6.2 A parent or guardian’s express consent should be obtained before using material that invades a child’s privacy. However, parental consent alone will not always be sufficient for a publisher to comply with its privacy obligations. Extra care must be taken before naming or visually identifying a child in matters concerning the child’s health, welfare or personal information, or where the child or his or her immediate family is involved in criminal matters or court proceedings.
6.3 Even where consent is obtained, there may be circumstances where a person of ordinary sensibilities would consider the use of material that invades a child’s or vulnerable person’s privacy to be highly offensive.
7. Public figures
7.1 Public figures such as politicians, celebrities, prominent sports and business people and those in public office do not forfeit their right to privacy in their personal lives. However, it is accepted that public figures will be open to a greater level of scrutiny of any matter that may affect the conduct of their public activities and duties.
8. Material in the public domain
8.1 Using material that is already in the public domain will generally not be an invasion of privacy.
8.2 This includes the use of material obtained from online social media sites, unless access restrictions have been breached. However, the absence of access restrictions, while an important consideration, will not be determinative. Account will be taken of the nature of the material and the context in which it has been published.
8.3 Using material that has previously been disclosed by a person on a confidential basis, or to a limited or closed circle of recipients, may be an invasion of his or her privacy. Its private nature may be implied even if there was no express request to keep it confidential.
9. Public interest
9.1 The publication of private information or material that invades privacy, without consent, will not breach this policy if there is a clear and identifiable public interest in the material being published. The public interest is assessed at the time of the publication.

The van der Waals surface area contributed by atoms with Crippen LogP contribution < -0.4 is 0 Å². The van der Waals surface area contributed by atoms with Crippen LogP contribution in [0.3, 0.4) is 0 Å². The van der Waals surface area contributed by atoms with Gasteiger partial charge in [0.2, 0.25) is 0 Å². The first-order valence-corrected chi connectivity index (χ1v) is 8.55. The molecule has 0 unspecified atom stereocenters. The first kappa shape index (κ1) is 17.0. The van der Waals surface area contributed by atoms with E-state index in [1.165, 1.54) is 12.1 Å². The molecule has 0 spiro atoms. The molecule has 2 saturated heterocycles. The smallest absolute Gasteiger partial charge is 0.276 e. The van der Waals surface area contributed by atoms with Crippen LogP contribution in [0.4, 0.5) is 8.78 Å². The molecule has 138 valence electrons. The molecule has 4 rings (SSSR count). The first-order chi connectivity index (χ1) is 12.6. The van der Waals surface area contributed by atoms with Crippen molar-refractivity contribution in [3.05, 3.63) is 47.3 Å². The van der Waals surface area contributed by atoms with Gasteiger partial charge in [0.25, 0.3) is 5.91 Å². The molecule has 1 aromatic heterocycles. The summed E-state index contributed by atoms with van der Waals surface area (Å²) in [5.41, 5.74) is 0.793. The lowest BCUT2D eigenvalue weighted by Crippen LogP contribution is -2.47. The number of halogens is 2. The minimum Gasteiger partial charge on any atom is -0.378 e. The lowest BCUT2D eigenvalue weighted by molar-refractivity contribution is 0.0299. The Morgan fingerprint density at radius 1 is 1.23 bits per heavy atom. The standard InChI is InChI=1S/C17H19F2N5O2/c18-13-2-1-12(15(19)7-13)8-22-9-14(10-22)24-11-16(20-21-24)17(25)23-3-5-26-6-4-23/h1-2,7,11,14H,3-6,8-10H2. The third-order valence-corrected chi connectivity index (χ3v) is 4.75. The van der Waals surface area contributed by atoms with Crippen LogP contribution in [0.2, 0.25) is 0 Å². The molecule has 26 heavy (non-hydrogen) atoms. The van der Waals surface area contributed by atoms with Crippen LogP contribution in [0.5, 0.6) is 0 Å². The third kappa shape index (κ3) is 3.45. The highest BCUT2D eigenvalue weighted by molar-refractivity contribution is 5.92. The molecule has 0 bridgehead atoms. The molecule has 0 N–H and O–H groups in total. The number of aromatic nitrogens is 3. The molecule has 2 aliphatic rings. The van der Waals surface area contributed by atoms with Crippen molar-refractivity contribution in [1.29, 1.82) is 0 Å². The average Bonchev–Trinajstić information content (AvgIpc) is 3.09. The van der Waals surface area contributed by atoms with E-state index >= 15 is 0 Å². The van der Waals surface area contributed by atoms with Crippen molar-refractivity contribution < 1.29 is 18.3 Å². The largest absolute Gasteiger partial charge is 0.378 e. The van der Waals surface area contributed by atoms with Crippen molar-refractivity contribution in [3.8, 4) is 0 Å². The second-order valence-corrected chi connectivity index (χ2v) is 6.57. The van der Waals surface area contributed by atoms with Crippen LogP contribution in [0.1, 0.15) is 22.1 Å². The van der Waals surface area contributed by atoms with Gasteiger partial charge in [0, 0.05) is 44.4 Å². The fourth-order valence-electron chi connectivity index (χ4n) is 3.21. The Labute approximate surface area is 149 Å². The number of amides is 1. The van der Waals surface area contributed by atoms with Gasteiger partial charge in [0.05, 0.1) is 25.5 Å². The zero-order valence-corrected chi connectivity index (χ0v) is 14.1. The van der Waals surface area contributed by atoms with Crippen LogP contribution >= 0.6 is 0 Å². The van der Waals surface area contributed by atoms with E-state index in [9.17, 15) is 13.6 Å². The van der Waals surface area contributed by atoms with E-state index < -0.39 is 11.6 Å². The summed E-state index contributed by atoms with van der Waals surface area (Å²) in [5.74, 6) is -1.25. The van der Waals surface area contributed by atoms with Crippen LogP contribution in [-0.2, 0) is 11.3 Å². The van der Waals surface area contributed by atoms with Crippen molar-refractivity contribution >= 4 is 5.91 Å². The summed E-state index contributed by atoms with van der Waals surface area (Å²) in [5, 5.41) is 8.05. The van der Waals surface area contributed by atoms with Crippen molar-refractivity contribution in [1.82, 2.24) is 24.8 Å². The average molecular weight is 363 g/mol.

9.2 Whether something is in the public interest will depend on all the circumstances, including whether a matter is capable of affecting the community at large so that citizens might be legitimately interested in or concerned about what is going on.
9.3 Public interest issues include public health and security; criminal activities; corruption; misleading the public; serious anti-social behaviour; politics; government and public administration; elections; and the conduct of corporations, businesses, trade unions and religious organisations.
9.4 Not all matters that interest the public are in the public interest.
9.5 Any material that invades a person’s privacy in the public interest must directly or indirectly contribute to the public’s capacity to assess an issue of importance to the public, and its knowledge and understanding of the overall subject. It should be proportionate and relevant to those issues, and not disclose peripheral facts or be excessively prolonged, detailed or salacious.
9.6 In the case of public figures, the publication of material that invades the person’s privacy may be in the public interest if it raises or answers questions about any of the following:
9.6.1 the person’s appointment to or resignation from public office
9.6.2 the person’s fitness for office
9.6.3 the person’s capacity to carry out his or her duties
9.6.4 conduct or behaviour that contradicts the person’s stated position on an issue.
9.7 However, it is unlikely to be in the public interest if it is merely distasteful, socially damaging or embarrassing.
10. Breach of this policy
10.1.1 Identification of a person from published material;
10.1.2 The publication must disclose personal information or intrude upon the person’s seclusion in more than a fleeting way.
10.2 If the matters in 10.1 are satisfied there must also be
10.2.1 No consent to publication from the person, or that person’s parent or guardian;
10.2.2 The material published must not have been readily obtainable from the public domain;
10.2.3 No public interest in the invasion of privacy.